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All real change is local. You can help provide sustainable projects to Central Coast communities.

Sustainable Cities - The Role of Local Governments

Local governments are a little challenged these days, worried about their budgets, or gangs, or fundamental infrastructure. So who has time to worry about sustainability? It's a concept out of the comfort zone, cities don't even know what department ought to be paying attention to sustainability. Does it fit in environmental health or public works or the building department? What the heck is a climate action plan anyway, and who is going to train "green building" inspectors? Whatever sustainability requires, if it takes money. it'll have to wait.

But those who have been pestered by citizens or prodded by enlightened leaders have pursued progress in the sustainability direction anyway. Some cities have signed the Urban Environmental Accords and the U.S. Mayor's Climate Protection Agreement initiated in Seattle. These lay out progressive steps for cities, making the path clearer. Some cities are working with the international non-profit called "Local Governments for Sustainability" (www.iclei.org), which offers a good toolbox to help cities figure out how to do this. Others hire consultants experienced with measuring local carbon impacts and constructing Climate Action Plans.

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Why do businesses bother "going green"? Is it just greenwashing?

A term like "greenwashing" always confuses folks from other countries, even if their English is really good. "Like white-washing" we say, "only about green stuff." Blank looks prompt us to explain further, "It's just a surface coat of milky runny paint that won't last, just to make things look good for a little while, like the green claims from corporations that don't go very deep or make much real difference." Ah, they recognize this now, it happens in their home countries too.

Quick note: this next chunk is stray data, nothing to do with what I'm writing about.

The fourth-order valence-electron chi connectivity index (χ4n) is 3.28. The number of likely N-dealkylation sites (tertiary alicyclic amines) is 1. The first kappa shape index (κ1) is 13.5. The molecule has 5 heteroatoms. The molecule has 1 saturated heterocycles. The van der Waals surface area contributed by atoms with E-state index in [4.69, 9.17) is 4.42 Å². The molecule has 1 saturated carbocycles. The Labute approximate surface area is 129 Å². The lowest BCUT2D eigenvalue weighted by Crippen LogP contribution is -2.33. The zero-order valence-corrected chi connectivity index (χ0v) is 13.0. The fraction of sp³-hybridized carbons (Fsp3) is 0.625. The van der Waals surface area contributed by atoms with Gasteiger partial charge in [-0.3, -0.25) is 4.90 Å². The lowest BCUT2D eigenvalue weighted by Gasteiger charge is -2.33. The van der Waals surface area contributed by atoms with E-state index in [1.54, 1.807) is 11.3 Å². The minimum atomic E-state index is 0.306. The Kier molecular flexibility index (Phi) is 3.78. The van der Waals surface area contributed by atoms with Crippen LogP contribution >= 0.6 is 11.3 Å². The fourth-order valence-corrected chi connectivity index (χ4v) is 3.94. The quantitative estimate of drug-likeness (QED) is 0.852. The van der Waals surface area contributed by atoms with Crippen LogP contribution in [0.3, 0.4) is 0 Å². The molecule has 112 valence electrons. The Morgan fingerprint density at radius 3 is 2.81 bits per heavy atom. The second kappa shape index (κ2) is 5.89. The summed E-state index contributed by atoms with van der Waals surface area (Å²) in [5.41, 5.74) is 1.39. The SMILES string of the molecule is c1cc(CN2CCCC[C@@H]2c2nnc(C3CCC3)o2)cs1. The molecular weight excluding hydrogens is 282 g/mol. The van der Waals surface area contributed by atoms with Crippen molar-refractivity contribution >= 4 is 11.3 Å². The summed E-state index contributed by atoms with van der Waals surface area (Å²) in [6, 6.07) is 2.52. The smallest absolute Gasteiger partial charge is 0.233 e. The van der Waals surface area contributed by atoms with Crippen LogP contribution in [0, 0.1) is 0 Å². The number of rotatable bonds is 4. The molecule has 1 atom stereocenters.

So is all the green business talk just hooey? Superficial changes meant to convince a gullible public that Exxon doesn't spill oil or Monsanto doesn't deal in toxic chemicals, or that soda pop is good for your health? There is a lot of greenwashing out there. Half-measures, half-truths, flimsy claims and bogus measurements are common in today's eco-advertisements. How is a person to know what's really what?

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Just What Exactly is "Sustainability"? Has anybody seen it?

By now we all know a "green" house is not one just painted that color. Sustainable agriculture is not the same as conventional agriculture. And hybrid cars probably have something to do with it all. Some of us are more sophisticated, and we realize that the best eco-friendly products are certified by some third party, or that you can save energy by switching to smaller florescent bulbs with electronic ballasts. But what is sustainability really?

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